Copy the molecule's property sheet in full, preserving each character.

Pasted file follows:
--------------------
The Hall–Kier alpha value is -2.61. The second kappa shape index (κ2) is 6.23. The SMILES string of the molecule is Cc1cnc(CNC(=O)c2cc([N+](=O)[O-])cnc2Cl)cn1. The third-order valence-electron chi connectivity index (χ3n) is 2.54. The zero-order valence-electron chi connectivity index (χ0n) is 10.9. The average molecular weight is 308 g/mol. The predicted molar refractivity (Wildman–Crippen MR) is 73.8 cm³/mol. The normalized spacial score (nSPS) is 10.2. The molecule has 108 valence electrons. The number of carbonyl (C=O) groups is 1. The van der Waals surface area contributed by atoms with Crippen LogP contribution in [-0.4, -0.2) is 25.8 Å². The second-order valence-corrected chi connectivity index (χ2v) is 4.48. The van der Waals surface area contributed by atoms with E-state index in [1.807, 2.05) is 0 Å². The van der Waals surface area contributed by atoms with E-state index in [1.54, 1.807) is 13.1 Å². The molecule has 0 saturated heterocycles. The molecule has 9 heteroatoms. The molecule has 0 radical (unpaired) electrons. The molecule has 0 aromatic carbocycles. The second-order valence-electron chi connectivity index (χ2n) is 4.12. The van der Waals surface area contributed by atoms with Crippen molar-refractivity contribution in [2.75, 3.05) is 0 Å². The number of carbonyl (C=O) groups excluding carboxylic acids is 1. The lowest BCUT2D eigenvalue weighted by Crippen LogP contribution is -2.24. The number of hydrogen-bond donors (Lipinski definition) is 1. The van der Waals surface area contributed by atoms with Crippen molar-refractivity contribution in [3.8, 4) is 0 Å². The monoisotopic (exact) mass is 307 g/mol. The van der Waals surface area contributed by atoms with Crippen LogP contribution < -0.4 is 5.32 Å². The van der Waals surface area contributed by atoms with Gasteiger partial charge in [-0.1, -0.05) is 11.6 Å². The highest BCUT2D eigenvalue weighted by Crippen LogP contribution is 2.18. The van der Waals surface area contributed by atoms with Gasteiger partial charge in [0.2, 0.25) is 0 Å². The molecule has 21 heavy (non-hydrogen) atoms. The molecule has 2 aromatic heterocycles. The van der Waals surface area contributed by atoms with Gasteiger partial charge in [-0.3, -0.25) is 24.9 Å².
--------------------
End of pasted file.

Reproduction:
The Hall–Kier alpha value is -2.61. The second kappa shape index (κ2) is 6.23. The SMILES string of the molecule is Cc1cnc(CNC(=O)c2cc([N+](=O)[O-])cnc2Cl)cn1. The third-order valence-electron chi connectivity index (χ3n) is 2.54. The zero-order valence-electron chi connectivity index (χ0n) is 10.9. The average molecular weight is 308 g/mol. The predicted molar refractivity (Wildman–Crippen MR) is 73.8 cm³/mol. The normalized spacial score (nSPS) is 10.2. The molecule has 108 valence electrons. The number of carbonyl (C=O) groups is 1. The van der Waals surface area contributed by atoms with Crippen LogP contribution in [-0.4, -0.2) is 25.8 Å². The second-order valence-corrected chi connectivity index (χ2v) is 4.48. The van der Waals surface area contributed by atoms with E-state index in [1.807, 2.05) is 0 Å². The van der Waals surface area contributed by atoms with E-state index in [1.54, 1.807) is 13.1 Å². The molecule has 0 saturated heterocycles. The molecule has 9 heteroatoms. The molecule has 0 radical (unpaired) electrons. The molecule has 0 aromatic carbocycles. The second-order valence-electron chi connectivity index (χ2n) is 4.12. The van der Waals surface area contributed by atoms with Crippen molar-refractivity contribution in [2.75, 3.05) is 0 Å². The number of carbonyl (C=O) groups excluding carboxylic acids is 1. The lowest BCUT2D eigenvalue weighted by Crippen LogP contribution is -2.24. The number of hydrogen-bond donors (Lipinski definition) is 1. The van der Waals surface area contributed by atoms with Crippen molar-refractivity contribution in [3.8, 4) is 0 Å². The monoisotopic (exact) mass is 307 g/mol. The van der Waals surface area contributed by atoms with Crippen LogP contribution < -0.4 is 5.32 Å². The van der Waals surface area contributed by atoms with Gasteiger partial charge in [-0.1, -0.05) is 11.6 Å². The highest BCUT2D eigenvalue weighted by Crippen LogP contribution is 2.18. The van der Waals surface area contributed by atoms with Gasteiger partial charge in [0.2, 0.25) is 0 Å². The molecule has 21 heavy (non-hydrogen) atoms. The molecule has 2 aromatic heterocycles. The van der Waals surface area contributed by atoms with Gasteiger partial charge in [-0.3, -0.25) is 24.9 Å².